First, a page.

Dateline: Kuala Lumpur, Malaysia
If you’re a US citizen looking to legally reduce your tax burden, chances are you’ve considered pursuing Foreign Earned Income Exclusion.
Since the US uses a system of citizenship-based taxation, US citizens and permanent residents must file income tax every year – regardless of whether they actually live in the US.
Therefore, unlike countries that use residential tax systems, such as Canada or the UK, US citizens cannot simply cut certain ties, leave the country, and become tax non-residents.
Instead, they can use Foreign Earned Income Exclusion.
Foreign Earned Income Exclusion is the US answer to these tax non-residency procedures. While you still have to file tax each year as a US person, you can exclude a large portion of your active income if you live and work abroad.
Foreign Earned Income Exclusion is thus the backbone of any strategy to legally reduce your taxes as a US citizen or permanent resident. However, to qualify for it, you must meet the requirements of one of two tests:
The Physical Presence Test or the Bona Fide Residence Test.
Of these two tests, the Physical Presence Test is the simpler one by far. To qualify under it, you must spend more than 330 days outside of the US during that tax year – nothing more, nothing less.
Although you’re limited to just 30 days in the US per year, qualifying for Foreign Earned Income Exclusion under the Physical Presence Test is fairly straightforward.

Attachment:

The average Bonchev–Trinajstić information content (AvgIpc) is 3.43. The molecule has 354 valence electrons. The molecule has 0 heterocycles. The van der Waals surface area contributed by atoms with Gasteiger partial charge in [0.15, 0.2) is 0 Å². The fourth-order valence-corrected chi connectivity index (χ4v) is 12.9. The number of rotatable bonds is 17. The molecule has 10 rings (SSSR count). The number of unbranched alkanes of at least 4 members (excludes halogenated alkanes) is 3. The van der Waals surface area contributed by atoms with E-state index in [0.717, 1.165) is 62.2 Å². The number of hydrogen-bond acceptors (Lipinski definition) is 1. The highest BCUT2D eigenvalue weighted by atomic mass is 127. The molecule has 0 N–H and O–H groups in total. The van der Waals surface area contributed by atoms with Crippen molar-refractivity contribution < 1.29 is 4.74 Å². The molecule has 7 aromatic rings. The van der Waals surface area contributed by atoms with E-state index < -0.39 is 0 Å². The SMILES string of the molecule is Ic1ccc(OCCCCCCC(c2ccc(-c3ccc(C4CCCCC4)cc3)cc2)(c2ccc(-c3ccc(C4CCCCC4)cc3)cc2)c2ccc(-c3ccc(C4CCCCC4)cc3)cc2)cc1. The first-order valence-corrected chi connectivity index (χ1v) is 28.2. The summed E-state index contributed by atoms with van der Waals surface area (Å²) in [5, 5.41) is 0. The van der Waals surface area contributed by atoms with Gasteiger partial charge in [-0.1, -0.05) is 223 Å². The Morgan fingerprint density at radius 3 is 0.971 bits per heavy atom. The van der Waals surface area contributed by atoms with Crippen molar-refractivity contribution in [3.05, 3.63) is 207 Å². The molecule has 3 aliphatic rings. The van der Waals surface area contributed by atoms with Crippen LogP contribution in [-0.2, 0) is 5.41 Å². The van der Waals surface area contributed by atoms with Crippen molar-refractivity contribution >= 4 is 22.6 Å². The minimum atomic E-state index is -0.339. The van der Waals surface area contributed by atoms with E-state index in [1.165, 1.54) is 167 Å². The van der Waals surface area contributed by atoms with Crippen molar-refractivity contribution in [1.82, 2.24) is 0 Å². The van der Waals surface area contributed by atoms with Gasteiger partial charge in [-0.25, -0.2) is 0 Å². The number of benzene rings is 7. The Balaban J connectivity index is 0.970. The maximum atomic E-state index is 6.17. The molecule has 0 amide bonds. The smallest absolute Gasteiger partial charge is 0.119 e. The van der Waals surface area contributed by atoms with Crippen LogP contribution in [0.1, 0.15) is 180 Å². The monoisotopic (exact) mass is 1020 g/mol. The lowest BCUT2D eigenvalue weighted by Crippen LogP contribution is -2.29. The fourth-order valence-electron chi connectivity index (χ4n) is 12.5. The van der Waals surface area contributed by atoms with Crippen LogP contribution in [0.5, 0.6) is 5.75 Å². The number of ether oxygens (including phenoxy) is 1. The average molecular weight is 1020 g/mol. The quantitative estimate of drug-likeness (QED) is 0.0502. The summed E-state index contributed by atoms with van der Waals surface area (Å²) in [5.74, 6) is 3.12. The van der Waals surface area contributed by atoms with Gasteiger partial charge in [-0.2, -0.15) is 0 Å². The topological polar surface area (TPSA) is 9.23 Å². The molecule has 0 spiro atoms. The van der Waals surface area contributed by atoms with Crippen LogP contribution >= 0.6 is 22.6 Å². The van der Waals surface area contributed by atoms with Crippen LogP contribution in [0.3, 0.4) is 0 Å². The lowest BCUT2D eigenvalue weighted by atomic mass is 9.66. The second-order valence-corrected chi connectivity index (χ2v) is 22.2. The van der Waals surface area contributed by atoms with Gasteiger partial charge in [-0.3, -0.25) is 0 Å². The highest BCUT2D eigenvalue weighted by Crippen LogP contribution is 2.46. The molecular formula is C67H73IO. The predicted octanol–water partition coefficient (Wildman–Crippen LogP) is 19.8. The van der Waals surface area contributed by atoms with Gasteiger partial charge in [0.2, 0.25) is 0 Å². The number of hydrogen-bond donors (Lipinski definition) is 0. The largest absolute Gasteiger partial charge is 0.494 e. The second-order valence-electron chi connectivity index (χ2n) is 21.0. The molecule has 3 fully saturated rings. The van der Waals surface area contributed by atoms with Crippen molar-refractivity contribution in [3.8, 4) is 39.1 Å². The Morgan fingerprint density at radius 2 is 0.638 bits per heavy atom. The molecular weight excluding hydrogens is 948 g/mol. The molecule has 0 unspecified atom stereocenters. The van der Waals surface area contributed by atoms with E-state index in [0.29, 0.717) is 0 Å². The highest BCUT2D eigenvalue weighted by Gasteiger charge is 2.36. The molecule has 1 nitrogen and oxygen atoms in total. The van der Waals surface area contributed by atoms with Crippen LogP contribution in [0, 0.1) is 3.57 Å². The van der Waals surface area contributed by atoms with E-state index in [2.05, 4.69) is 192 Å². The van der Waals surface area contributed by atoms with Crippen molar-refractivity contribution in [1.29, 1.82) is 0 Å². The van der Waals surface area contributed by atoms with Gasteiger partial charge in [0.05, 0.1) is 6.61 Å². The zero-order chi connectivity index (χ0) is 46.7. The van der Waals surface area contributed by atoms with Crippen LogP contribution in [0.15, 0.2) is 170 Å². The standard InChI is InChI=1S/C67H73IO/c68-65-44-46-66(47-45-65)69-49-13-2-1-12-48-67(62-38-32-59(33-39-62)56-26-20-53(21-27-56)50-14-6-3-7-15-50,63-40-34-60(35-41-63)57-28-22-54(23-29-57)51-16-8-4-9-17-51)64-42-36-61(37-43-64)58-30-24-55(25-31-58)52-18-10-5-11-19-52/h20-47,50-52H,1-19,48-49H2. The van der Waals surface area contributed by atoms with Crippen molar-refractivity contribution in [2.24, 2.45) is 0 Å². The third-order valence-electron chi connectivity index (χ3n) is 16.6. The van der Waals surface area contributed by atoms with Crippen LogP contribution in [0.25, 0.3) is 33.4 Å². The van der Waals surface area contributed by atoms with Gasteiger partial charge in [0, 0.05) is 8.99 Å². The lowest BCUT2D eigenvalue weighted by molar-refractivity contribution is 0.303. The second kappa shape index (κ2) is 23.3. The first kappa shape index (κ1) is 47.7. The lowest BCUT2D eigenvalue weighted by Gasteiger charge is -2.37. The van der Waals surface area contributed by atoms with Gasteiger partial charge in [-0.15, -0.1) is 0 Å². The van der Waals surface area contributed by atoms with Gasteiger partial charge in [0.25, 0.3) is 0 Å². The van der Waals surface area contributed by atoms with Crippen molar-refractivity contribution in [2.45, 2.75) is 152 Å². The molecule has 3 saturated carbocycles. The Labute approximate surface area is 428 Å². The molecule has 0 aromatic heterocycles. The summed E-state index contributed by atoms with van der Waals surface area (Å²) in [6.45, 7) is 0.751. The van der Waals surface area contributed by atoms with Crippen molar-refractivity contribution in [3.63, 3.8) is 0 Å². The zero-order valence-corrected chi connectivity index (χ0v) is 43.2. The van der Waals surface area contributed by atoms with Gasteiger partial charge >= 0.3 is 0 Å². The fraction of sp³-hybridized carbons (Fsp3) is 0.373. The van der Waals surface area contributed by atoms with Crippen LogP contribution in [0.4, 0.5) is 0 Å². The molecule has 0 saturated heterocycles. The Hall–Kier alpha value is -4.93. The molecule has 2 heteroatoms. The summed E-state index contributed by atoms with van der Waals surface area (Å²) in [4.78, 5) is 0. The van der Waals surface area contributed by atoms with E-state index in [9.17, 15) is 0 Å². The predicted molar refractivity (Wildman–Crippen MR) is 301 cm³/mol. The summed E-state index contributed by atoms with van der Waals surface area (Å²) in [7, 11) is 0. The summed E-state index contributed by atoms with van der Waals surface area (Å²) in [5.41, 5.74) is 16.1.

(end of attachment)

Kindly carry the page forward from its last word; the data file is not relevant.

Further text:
The Bona Fide Residence Test, on the other hand, gives you more time in the US per year, but meeting its requirements can be a bit more challenging.
To qualify under the Bona Fide Residence Test, you must be a tax resident of another country for more than one tax year, and you must establish that residency with the intention of permanently leaving the US.
While this test gives you the ability to spend more than just 30 days in the US, it’s a more difficult threshold to meet, so even minor missteps could cause you to lose your offshore tax status.
If you’re thinking of using the Bona Fide Residence Test to qualify for Foreign Earned Income Exclusion, then you’ll need to understand whether you can – and should – use it to lower your US tax bill.
Who Should Use the Bona Fide Residence Test?
Although you can easily qualify for Foreign Earned Income Exclusion under the Physical Presence Test, it severely limits the amount of time that you can spend in the US.
For many people looking to get out of the US tax net, this isn’t much of an issue.
Before I renounced my US citizenship, I used the Physical Presence Test to qualify for income exclusion, and frankly, I wasn’t too upset about limiting my days in the US.
I felt more comfortable making friends and meeting women outside of the US, and I wanted to be part of other cultures. I had no desire to spend much – if any – time back home.
So, for me, the Physical Presence Test worked best, and the same goes for many other people who want to go offshore and become global citizens.
However, that’s not the case for everyone.
You may want to spend more than 30 days with your family each year, or you might need more flexibility to attend to your US business interests.
US persons who don’t want to limit their time in the US to just 30 days should therefore consider using the Bona Fide Residence Test to qualify for income exclusion.
How Can You Qualify for the Bona Fide Residence Test?
Although I generally recommend that people use the Physical Presence Test to qualify for Foreign Earned Income Exclusion, using the Bona Fide Residence test can be beneficial in some cases.
To meet the requirements of the Bona Fide Residence Test, you must: